Shopping for an RV has been an interesting experience, to say the least.
First of all, the learning curve has been steep. Researching about all the ins and (slide)outs of the different rigs, figuring out what model will best fit our needs, and reading endless “Shopping for Used RV’s” tip pages has taken up most of my free time.
Turns out, shopping for an RV has all of the pitfalls of shopping for a car AND a home,
all rolled into one.
Has this housecar been in any accidents?
Does this housecar’s roof leak?
Does this housecar need new tires or brakes?
Does this housecar need a new gas/electrical/propane/water system?
Does this housecar’s interior resemble the set of the Golden Girls?
Not exactly the two for one deal one would want.
Then, armed with my various checklists and how-to-inspect tips, we march into a RV dealership to the most incredulous looks on the sales person’s face ever.
I swear, silently, they are saying “What are these two kids doing in here?” with their faces. “Are they lost? Where are the retired parents they are chauffeuring around to shop for RV’s?”
Apparently we don’t fit in at the local senior center. (Image Source)
Most sales people have been pretty dismissive of us, even as I rattle off (what I think are) impressive RV vocabulary words- “We are looking for a minimum 34 ft Class A gas rig with at least one slide out and preferably a V-10 Vortec or Workhorse engine or the like, as we will be towing our car as well.”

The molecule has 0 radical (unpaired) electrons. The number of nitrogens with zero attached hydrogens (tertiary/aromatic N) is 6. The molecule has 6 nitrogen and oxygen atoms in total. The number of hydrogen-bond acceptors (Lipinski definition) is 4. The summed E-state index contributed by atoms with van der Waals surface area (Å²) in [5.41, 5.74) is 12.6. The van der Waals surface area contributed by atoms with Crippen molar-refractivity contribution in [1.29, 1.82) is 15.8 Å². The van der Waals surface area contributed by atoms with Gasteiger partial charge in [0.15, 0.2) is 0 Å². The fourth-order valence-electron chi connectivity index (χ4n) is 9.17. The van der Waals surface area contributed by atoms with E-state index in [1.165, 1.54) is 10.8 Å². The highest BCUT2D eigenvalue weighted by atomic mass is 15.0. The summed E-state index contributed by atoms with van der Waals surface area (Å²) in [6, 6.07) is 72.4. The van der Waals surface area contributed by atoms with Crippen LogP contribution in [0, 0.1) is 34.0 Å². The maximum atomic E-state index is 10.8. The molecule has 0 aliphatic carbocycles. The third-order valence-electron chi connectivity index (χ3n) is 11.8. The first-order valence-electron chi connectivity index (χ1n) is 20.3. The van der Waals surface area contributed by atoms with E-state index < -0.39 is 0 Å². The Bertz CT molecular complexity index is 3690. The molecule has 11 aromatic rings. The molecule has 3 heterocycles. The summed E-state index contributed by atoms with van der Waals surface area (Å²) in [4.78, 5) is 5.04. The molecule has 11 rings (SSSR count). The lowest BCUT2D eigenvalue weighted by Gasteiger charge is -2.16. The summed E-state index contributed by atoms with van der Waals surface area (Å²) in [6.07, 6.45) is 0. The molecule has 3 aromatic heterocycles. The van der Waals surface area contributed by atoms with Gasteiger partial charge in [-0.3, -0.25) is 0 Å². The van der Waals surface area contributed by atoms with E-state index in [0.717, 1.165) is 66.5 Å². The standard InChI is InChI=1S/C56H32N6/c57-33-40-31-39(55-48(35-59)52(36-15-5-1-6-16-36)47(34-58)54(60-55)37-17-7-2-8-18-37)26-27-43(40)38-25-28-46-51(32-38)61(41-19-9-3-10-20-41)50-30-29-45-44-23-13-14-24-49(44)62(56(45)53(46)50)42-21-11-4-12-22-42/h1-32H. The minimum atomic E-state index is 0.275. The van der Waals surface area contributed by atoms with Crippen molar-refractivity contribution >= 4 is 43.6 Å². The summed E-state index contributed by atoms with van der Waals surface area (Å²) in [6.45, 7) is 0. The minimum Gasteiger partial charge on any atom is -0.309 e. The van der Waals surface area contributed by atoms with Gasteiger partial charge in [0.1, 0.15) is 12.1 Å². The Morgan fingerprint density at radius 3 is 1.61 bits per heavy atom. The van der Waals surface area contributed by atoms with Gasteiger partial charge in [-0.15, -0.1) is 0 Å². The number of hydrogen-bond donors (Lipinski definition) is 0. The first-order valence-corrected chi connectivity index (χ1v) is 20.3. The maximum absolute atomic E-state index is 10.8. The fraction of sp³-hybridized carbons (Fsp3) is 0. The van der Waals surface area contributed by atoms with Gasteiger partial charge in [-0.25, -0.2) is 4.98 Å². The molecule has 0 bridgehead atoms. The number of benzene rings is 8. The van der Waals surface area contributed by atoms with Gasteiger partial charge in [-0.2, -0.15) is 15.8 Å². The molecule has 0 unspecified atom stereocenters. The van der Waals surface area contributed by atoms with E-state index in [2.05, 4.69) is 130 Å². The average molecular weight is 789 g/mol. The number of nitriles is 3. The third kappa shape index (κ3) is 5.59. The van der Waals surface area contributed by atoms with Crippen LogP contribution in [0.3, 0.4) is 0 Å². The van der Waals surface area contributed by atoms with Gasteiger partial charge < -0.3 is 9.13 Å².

The sales people usually rush us about the lot, letting us duck into a few used RV’s that don’t really fit our needs, or are well outside of our budget. I guess they assume a couple in their early 30’s couldn’t possibly be serious about living full time in a housecar like our travel-happy, elderly counterparts.
That is until we met George.
George was the sales person at Camper’s Inn in Kingston, NH. He was extremely cordial throughout our visit, taking time with us in each of the four rigs he took us inside, researching the questions he had about the few we became interested in, and then even coming in later that week on his day off when we wanted to inspect a particular RV.
In short, George has single handedly saved this shopping experience for us, proving once and for all that we can, and probably should be take seriously by these other sales guys.
Because are now finding ourselves in the final inspection stages of one of those rigs that George patiently showed us …
((Will Selena and Phillip be the proud owners of a brand new ((used)) house car by this time next week? Or will they have to endure other snooty RV salesmen and be reduced to dressing up as a senior citizens to get preferable treatment? Stay tuned to find out!!))
House Car: http://www.doityourselfrv.com/1937-hunt-house-car/
Me and Phil: http://www.instagram.com/selenamoshell